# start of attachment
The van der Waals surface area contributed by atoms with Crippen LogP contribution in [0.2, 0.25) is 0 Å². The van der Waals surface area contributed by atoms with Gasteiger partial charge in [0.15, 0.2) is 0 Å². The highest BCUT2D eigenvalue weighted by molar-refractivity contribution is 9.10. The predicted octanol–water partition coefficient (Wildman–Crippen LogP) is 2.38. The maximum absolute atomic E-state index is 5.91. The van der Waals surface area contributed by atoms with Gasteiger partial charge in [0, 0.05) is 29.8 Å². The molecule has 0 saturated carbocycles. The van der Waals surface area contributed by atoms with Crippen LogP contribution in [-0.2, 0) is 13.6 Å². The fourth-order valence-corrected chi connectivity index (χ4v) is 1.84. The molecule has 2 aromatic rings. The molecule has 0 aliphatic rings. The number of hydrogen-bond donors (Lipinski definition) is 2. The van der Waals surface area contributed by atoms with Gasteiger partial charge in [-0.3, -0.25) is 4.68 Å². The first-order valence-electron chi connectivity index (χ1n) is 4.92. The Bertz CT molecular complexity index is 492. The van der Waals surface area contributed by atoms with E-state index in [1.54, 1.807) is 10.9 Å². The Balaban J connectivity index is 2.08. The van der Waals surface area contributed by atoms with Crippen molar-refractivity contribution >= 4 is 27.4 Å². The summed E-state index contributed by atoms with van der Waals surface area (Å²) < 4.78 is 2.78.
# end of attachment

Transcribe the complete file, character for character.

The van der Waals surface area contributed by atoms with Crippen LogP contribution in [0.2, 0.25) is 0 Å². The van der Waals surface area contributed by atoms with Gasteiger partial charge in [0.15, 0.2) is 0 Å². The highest BCUT2D eigenvalue weighted by molar-refractivity contribution is 9.10. The predicted octanol–water partition coefficient (Wildman–Crippen LogP) is 2.38. The maximum absolute atomic E-state index is 5.91. The van der Waals surface area contributed by atoms with Gasteiger partial charge in [0, 0.05) is 29.8 Å². The molecule has 0 saturated carbocycles. The van der Waals surface area contributed by atoms with Crippen LogP contribution in [-0.2, 0) is 13.6 Å². The fourth-order valence-corrected chi connectivity index (χ4v) is 1.84. The molecule has 2 aromatic rings. The molecule has 0 aliphatic rings. The number of hydrogen-bond donors (Lipinski definition) is 2. The van der Waals surface area contributed by atoms with Gasteiger partial charge in [-0.3, -0.25) is 4.68 Å². The first-order valence-electron chi connectivity index (χ1n) is 4.92. The Bertz CT molecular complexity index is 492. The van der Waals surface area contributed by atoms with E-state index in [1.54, 1.807) is 10.9 Å². The Balaban J connectivity index is 2.08. The van der Waals surface area contributed by atoms with Crippen molar-refractivity contribution >= 4 is 27.4 Å². The summed E-state index contributed by atoms with van der Waals surface area (Å²) < 4.78 is 2.78.